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Preservation commission approves conceptual plans for bluff amphitheater

NATCHEZ — Natchez Preservation Commission has approved conceptual plans for an outdoor amphitheater by the historic train depot on Broadway Street.

The nine-member commission discussed the plans during their Wednesday meeting.

The commission must review any changes made to structures and landscapes in Natchez’s historic district to ensure they do not impede the preservation of historic properties.

The amphitheater is part of film producers Tate Taylor and John Norris’ plans to renovate the former train depot into a restaurant and make further enhancements to the bluff.

The preservation commission has given their approval of the project contingent upon further review and approval by the Mississippi Department of Archives and History.

An agreement between the City of Natchez and Taylor and Norris’ Church Hill Variety LLC to lease the space is nearing completion, Norris said in Tuesday’s meeting of the Natchez Mayor and Board of Aldermen.

The board unanimously approved signing a nonbinding letter of intent to lease the former train depot and the area behind the depot to Church Hill Variety LLC.

Norris said Tuesday that the lease “is in shape” apart from the final task of dealing with the ground being the depot for the amphitheater and coming up with a financial plan that works for both parties involved.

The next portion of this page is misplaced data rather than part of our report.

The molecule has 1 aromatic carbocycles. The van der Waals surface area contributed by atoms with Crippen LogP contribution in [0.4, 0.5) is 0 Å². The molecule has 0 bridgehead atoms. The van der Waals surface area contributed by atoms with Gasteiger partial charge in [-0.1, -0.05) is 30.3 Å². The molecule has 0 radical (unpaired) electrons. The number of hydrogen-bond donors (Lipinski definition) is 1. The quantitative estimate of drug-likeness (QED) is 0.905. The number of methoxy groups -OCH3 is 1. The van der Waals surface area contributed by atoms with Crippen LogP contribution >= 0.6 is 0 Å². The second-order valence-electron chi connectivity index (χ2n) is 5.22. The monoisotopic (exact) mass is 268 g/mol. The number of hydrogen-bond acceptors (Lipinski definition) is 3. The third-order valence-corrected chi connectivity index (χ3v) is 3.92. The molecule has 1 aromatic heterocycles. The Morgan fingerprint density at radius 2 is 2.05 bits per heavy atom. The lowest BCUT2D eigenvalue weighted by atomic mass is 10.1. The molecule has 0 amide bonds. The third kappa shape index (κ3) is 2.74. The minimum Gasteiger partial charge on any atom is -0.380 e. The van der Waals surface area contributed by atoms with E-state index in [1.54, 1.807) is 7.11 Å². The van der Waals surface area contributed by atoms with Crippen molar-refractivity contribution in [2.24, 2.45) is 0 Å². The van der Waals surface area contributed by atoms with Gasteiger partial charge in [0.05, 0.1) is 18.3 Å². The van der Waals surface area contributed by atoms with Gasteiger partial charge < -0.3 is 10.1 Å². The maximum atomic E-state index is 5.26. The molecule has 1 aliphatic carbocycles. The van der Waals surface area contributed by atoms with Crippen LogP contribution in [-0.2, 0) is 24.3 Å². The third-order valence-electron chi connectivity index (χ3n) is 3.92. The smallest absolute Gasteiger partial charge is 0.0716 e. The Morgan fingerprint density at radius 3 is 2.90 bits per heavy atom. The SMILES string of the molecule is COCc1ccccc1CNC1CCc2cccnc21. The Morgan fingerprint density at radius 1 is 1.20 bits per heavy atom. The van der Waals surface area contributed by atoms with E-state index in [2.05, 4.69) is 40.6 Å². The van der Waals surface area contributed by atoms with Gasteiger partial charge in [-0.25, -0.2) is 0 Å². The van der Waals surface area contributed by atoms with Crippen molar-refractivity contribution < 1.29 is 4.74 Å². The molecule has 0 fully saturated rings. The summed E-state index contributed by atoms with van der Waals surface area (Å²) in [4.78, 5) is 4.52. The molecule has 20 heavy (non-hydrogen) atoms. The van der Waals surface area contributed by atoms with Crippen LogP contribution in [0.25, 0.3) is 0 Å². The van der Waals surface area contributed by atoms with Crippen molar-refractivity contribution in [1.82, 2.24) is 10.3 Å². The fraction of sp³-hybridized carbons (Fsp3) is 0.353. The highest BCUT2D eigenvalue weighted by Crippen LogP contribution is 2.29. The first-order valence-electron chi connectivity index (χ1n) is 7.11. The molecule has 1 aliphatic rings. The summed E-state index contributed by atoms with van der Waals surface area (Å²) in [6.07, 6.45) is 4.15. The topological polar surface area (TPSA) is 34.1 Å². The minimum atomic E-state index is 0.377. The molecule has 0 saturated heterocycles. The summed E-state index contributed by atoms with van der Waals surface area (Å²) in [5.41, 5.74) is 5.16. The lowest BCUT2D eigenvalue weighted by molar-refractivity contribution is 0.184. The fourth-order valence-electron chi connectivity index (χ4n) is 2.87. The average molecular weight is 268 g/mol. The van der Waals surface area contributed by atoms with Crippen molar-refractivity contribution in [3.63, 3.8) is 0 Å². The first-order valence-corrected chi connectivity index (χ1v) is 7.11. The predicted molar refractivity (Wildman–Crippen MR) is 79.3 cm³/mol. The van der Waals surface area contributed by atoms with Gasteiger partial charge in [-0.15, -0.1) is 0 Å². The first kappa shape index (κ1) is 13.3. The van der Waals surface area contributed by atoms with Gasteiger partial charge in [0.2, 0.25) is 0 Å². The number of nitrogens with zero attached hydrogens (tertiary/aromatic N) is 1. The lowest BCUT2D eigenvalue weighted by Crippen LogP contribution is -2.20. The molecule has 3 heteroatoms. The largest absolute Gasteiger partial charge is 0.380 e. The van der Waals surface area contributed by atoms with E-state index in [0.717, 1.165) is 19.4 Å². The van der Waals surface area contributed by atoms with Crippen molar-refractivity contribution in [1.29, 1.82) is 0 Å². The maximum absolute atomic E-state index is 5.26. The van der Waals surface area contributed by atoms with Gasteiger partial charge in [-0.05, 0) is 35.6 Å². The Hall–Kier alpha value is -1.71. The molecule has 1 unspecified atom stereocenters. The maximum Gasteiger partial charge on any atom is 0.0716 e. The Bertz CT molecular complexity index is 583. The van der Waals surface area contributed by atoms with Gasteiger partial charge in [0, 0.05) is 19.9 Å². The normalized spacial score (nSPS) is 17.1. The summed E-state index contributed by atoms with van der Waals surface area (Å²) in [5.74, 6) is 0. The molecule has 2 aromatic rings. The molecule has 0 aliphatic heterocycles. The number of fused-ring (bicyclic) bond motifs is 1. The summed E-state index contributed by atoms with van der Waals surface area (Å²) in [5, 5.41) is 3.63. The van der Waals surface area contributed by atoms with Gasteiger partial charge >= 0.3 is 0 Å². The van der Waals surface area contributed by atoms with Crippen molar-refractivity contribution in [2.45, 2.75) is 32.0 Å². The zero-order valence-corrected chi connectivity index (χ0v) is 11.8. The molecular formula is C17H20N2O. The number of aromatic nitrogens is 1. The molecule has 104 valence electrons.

Norris said the area behind the depot would be a separate agreement that Church Hill Variety continues to work on with the city.

“We’ve carved (the depot) out as a smaller piece so that the depot will be open for the summer,” Norris said.

Architect John Weaver said the amphitheater would have a sloping, semicircular seating area at the south section of the depot property and would be terraced up toward the public walking trail on the edge of the bluff.

The space would be designed to accommodate musical performances and outdoor dining with about 15 tables and a patio built on the side of the river-facing side of the depot, Weaver said.

Preservation commission member Liz Dantone said she hoped the amphitheater would not be “privatized” to allow just restaurant patrons and deny access for the general public.

In Tuesday’s meeting, Norris said all of the property would be 100 percent accessible to the public.

“We will be building that whole area. Not a portion of it will be ‘not useable’ to the public, including the bathrooms. We will connect everything together in a way that is consistent with the city plan,” he said.

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